Chronic Obstructive Pulmonary Diseases:Journal of the COPD Foundation

Running Head: COVID-19 Resource for Your Patients

Citation: Latham S, Sullivan J, Williams S, Eakin MN. Maintaining emotional well-being during the COVID-19 pandemic: a resource for your patients. Chronic Obstr Pulm Dis. 2020; 7(2): 76-78. doi:


Throughout this current COVID-19 pandemic, the COPD Foundation remains committed to providing our respiratory community with accurate, timely information. While we do not attempt to replace a physician’s medical advice or provide information that is contradictory to the COVID-19 guidelines of the Centers for Disease Control and Prevention1 and the World Health Organization,2 the Foundation has attempted to answer the many COVID-19 questions received from the high-risk populations we represent (bronchiectasis, nontuberculous mycobacteria and chronic obstructive pulmonary disease) and provide updated medical information about managing these diseases during this public health crisis through a static COVID-19 web page,3 blog posts4 and webinars.3

As we monitor inquiries, concerns and conversations from our COPD community via the Foundation’s robust COPD360social interactive site,5 we realize our COPD community has a unique burden. As an identified “COVID-19 high-risk population” our COPD community must not only vigilantly adhere to all public health guidelines for avoiding and stopping the spread of COVID-19, but they must also maintain their own, often-fragile lung health, monitoring symptoms for potential COPD exacerbations, which can often mimic and be confused with COVID-19 symptoms. This unique burden can be a source of heightened stress and anxiety.

The current COVID-19 pandemic is impacting every aspect of daily life and is emotionally challenging for us all. Stress and anxiety are increasing for everyone as we attempt to adjust our daily activities to adhere to social distancing which is impacting work, social, educational, leisure and entertainment activities, while we are also troubled with increased worries about personal health, the health of loved ones and the overall health of our communities.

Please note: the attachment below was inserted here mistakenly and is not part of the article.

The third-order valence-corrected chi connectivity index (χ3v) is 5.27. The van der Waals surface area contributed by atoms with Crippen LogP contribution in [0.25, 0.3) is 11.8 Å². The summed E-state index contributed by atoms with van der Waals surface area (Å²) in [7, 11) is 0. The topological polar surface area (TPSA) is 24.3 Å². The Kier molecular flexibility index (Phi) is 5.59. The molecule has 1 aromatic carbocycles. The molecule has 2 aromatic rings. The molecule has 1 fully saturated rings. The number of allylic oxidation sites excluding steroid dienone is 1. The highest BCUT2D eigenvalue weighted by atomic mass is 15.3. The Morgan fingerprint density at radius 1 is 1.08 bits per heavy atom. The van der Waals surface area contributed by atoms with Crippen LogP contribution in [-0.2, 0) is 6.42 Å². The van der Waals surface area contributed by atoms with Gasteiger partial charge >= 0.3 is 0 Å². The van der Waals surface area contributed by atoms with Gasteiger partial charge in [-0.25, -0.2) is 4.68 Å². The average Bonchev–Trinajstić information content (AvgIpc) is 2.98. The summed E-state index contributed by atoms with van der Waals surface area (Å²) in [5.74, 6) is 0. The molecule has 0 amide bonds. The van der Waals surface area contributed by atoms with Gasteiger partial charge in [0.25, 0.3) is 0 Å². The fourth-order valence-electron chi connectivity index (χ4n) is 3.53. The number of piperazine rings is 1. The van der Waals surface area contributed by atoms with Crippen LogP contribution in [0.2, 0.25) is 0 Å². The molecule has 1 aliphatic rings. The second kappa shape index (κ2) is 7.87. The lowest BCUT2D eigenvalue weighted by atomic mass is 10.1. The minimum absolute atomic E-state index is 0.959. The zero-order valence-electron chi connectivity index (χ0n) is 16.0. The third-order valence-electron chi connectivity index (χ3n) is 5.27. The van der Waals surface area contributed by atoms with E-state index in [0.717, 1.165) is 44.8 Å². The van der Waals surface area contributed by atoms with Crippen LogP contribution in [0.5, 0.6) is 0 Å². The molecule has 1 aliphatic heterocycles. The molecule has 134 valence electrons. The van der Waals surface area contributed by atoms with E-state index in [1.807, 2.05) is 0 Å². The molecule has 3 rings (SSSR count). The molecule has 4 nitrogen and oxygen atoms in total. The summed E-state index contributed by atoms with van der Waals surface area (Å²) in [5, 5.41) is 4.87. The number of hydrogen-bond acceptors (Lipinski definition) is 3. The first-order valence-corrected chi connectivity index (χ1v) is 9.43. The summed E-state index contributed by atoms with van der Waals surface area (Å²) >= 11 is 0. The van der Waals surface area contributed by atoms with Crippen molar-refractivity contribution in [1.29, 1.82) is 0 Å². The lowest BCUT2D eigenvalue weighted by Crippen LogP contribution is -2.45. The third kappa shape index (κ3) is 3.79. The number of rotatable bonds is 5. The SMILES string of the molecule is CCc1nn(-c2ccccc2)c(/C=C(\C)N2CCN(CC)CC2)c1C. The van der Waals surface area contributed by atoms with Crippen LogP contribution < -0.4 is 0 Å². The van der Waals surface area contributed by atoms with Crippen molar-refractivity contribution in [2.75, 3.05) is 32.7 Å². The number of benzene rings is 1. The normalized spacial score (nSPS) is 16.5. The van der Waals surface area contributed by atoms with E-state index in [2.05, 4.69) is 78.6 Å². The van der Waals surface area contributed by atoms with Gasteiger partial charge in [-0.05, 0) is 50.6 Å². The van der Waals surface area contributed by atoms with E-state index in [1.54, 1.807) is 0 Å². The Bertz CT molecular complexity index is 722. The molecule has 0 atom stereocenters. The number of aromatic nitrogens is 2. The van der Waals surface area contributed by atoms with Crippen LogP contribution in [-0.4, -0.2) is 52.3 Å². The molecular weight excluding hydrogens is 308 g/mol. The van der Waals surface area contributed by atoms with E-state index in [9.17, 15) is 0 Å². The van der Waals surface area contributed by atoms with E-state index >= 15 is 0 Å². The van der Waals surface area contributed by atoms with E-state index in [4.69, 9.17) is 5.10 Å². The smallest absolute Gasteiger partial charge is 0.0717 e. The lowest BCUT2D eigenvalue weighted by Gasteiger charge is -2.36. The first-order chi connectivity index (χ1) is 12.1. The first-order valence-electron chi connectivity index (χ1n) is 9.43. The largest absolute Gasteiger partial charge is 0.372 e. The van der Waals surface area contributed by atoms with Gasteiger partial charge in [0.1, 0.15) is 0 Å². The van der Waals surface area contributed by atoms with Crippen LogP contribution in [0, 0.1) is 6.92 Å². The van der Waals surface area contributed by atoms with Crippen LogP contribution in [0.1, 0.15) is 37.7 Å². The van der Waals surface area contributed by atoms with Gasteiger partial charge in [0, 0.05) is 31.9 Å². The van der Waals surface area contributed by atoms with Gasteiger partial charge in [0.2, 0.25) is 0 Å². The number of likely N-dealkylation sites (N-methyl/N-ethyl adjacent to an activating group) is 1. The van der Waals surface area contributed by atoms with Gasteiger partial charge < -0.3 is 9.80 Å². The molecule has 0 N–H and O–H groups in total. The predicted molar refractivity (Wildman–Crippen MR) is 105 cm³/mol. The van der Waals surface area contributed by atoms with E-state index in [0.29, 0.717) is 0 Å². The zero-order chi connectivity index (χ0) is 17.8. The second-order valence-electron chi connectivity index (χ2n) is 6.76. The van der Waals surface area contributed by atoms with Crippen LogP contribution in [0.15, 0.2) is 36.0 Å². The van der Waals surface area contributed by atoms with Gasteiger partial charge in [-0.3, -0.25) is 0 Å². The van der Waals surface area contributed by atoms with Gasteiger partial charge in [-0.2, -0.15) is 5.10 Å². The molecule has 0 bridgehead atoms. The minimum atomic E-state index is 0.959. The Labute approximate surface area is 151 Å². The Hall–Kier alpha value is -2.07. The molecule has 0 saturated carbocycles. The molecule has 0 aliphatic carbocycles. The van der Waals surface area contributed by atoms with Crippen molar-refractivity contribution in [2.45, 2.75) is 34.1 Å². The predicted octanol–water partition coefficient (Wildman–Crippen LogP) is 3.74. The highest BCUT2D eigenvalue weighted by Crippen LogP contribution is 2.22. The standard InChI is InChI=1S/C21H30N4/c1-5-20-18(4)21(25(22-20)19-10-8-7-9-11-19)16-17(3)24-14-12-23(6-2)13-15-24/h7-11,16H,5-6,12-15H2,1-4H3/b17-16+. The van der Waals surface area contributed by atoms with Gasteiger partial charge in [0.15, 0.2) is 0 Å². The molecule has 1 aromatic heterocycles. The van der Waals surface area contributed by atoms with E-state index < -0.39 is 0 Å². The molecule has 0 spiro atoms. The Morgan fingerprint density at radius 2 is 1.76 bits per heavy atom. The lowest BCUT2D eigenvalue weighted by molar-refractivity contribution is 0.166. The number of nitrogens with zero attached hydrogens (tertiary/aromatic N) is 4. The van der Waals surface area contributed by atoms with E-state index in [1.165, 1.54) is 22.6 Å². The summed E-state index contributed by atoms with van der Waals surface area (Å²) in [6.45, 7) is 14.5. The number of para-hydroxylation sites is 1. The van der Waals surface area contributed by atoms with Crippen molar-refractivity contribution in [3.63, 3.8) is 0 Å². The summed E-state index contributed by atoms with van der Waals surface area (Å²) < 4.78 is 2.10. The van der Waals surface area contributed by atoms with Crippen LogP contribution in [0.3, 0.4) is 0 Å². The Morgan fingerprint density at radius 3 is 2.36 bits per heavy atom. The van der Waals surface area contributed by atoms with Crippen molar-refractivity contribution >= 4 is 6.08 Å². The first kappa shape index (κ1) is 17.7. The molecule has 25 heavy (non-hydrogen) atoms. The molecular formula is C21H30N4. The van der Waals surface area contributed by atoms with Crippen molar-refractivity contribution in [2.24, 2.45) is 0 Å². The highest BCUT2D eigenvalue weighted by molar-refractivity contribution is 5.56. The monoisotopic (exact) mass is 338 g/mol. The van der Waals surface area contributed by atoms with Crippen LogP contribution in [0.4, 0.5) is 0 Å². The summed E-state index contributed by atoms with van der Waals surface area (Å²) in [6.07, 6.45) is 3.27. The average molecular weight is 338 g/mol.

Yet for individuals with COPD the situation is intensified as these individuals are already at an increased risk for anxiety and depression—two common COPD comorbidities. In fact, individuals with COPD are at a higher risk of having anxiety (median prevalence 16%, range 10%-55%) and depression (median prevalence 17%, range 0%-42%) than individuals with other chronic conditions.6

In addition, the awareness of being a part of an identified, “COVID-19 high risk population” is a unique source of anxiety, depression and stress for individuals with COPD. This can also be further exacerbated by social isolation, difficulty accessing appropriate medical care and increased financial strain.

In our continued attempt to provide our COPD community with resources to mitigate this on-going, global respiratory emergency, we offer a patient-focused informational resource “Maintaining Emotional Well-Being: A Resource for COPD Patients During the COVID-19 Pandemic”.

We encourage you to share this link with your patients and their caregivers and families. This informational pdf is downloadable, printable and easily shared via this link:

1. Centers for Disease Control and Prevention. People who are at higher risk for severe illness. Updated April 15, 2020. Accessed April 17, 2020.

2. World Health Organization. Coronavirus disease (COVID-19) advice for the public. Published March 31, 2020. Accessed April 17, 2020.

3. COPD Foundation. Coronavirus information for the COPD community. Updated April 16, 2020. Accessed April 17, 2020.

4. COPD Foundation. A coronavirus update for the COPD community—blog posts. Updated April 8, 2020. Accessed April 17, 2020.

5. COPD Foundation. COPD360social. Activity feed. Accessed April 17, 2020.

6. Willgoss TG. Yohannes AB. Anxiety disorders in patients with COPD: a systematic review. Respir Care. 2013;58(5):858-866. doi:

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